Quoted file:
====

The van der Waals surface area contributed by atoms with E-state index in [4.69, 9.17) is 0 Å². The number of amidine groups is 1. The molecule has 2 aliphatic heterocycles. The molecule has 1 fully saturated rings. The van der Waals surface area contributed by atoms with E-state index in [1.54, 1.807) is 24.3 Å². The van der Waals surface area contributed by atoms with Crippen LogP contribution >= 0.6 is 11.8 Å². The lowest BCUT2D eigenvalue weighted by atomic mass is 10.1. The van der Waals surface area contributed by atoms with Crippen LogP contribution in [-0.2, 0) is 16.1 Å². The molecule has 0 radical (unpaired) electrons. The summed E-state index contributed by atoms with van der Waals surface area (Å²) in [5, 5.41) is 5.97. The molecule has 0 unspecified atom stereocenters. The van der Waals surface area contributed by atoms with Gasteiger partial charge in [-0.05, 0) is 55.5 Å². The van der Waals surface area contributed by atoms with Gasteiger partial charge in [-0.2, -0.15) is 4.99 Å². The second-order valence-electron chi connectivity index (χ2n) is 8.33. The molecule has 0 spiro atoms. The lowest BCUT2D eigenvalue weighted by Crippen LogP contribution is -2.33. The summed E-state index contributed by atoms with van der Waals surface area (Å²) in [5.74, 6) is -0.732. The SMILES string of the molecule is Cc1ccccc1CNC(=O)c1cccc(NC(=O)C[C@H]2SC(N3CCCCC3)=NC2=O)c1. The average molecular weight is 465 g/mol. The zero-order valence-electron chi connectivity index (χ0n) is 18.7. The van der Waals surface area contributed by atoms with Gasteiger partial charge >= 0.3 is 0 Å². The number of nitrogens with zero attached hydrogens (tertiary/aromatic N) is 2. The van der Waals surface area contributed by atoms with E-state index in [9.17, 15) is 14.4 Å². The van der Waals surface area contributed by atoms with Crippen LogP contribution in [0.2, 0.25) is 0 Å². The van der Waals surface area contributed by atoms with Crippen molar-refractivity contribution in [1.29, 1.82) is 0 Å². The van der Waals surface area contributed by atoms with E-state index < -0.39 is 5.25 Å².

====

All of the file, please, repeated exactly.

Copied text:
The van der Waals surface area contributed by atoms with E-state index in [4.69, 9.17) is 0 Å². The number of amidine groups is 1. The molecule has 2 aliphatic heterocycles. The molecule has 1 fully saturated rings. The van der Waals surface area contributed by atoms with E-state index in [1.54, 1.807) is 24.3 Å². The van der Waals surface area contributed by atoms with Crippen LogP contribution >= 0.6 is 11.8 Å². The lowest BCUT2D eigenvalue weighted by atomic mass is 10.1. The van der Waals surface area contributed by atoms with Crippen LogP contribution in [-0.2, 0) is 16.1 Å². The molecule has 0 radical (unpaired) electrons. The summed E-state index contributed by atoms with van der Waals surface area (Å²) in [5, 5.41) is 5.97. The molecule has 0 unspecified atom stereocenters. The van der Waals surface area contributed by atoms with Gasteiger partial charge in [-0.05, 0) is 55.5 Å². The van der Waals surface area contributed by atoms with Gasteiger partial charge in [-0.2, -0.15) is 4.99 Å². The second-order valence-electron chi connectivity index (χ2n) is 8.33. The molecule has 0 spiro atoms. The lowest BCUT2D eigenvalue weighted by Crippen LogP contribution is -2.33. The summed E-state index contributed by atoms with van der Waals surface area (Å²) in [5.74, 6) is -0.732. The SMILES string of the molecule is Cc1ccccc1CNC(=O)c1cccc(NC(=O)C[C@H]2SC(N3CCCCC3)=NC2=O)c1. The average molecular weight is 465 g/mol. The zero-order valence-electron chi connectivity index (χ0n) is 18.7. The van der Waals surface area contributed by atoms with Gasteiger partial charge >= 0.3 is 0 Å². The number of nitrogens with zero attached hydrogens (tertiary/aromatic N) is 2. The van der Waals surface area contributed by atoms with E-state index in [9.17, 15) is 14.4 Å². The van der Waals surface area contributed by atoms with Crippen LogP contribution in [0.2, 0.25) is 0 Å². The van der Waals surface area contributed by atoms with Crippen molar-refractivity contribution in [1.29, 1.82) is 0 Å². The van der Waals surface area contributed by atoms with E-state index < -0.39 is 5.25 Å².